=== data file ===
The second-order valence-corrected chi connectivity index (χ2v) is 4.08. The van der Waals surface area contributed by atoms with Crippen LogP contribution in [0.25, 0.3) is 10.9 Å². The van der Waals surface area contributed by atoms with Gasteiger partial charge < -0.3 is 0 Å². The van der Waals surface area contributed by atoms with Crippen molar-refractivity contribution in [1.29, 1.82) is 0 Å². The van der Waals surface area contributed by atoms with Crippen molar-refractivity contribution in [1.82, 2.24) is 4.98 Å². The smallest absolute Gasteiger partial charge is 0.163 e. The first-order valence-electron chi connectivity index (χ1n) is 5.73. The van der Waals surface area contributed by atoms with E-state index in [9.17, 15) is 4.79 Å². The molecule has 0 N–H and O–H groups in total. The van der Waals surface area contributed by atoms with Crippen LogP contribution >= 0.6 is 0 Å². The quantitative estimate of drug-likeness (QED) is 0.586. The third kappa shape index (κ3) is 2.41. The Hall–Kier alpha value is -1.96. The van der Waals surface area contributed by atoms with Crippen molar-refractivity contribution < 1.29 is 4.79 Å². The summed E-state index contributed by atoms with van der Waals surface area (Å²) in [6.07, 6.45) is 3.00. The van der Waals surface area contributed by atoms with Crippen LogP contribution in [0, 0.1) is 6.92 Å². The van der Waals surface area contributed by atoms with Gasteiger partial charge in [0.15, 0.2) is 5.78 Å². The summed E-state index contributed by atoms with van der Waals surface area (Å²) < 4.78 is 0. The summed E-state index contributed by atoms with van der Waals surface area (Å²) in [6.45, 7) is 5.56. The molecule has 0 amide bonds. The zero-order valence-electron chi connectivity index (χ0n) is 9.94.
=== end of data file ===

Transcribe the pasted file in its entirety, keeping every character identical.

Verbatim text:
The second-order valence-corrected chi connectivity index (χ2v) is 4.08. The van der Waals surface area contributed by atoms with Crippen LogP contribution in [0.25, 0.3) is 10.9 Å². The van der Waals surface area contributed by atoms with Gasteiger partial charge < -0.3 is 0 Å². The van der Waals surface area contributed by atoms with Crippen molar-refractivity contribution in [1.29, 1.82) is 0 Å². The van der Waals surface area contributed by atoms with Crippen molar-refractivity contribution in [1.82, 2.24) is 4.98 Å². The smallest absolute Gasteiger partial charge is 0.163 e. The first-order valence-electron chi connectivity index (χ1n) is 5.73. The van der Waals surface area contributed by atoms with E-state index in [9.17, 15) is 4.79 Å². The molecule has 0 N–H and O–H groups in total. The van der Waals surface area contributed by atoms with Crippen LogP contribution >= 0.6 is 0 Å². The quantitative estimate of drug-likeness (QED) is 0.586. The third kappa shape index (κ3) is 2.41. The Hall–Kier alpha value is -1.96. The van der Waals surface area contributed by atoms with Crippen molar-refractivity contribution < 1.29 is 4.79 Å². The summed E-state index contributed by atoms with van der Waals surface area (Å²) in [6.07, 6.45) is 3.00. The van der Waals surface area contributed by atoms with Crippen LogP contribution in [0, 0.1) is 6.92 Å². The van der Waals surface area contributed by atoms with Gasteiger partial charge in [0.15, 0.2) is 5.78 Å². The summed E-state index contributed by atoms with van der Waals surface area (Å²) < 4.78 is 0. The summed E-state index contributed by atoms with van der Waals surface area (Å²) in [6.45, 7) is 5.56. The molecule has 0 amide bonds. The zero-order valence-electron chi connectivity index (χ0n) is 9.94.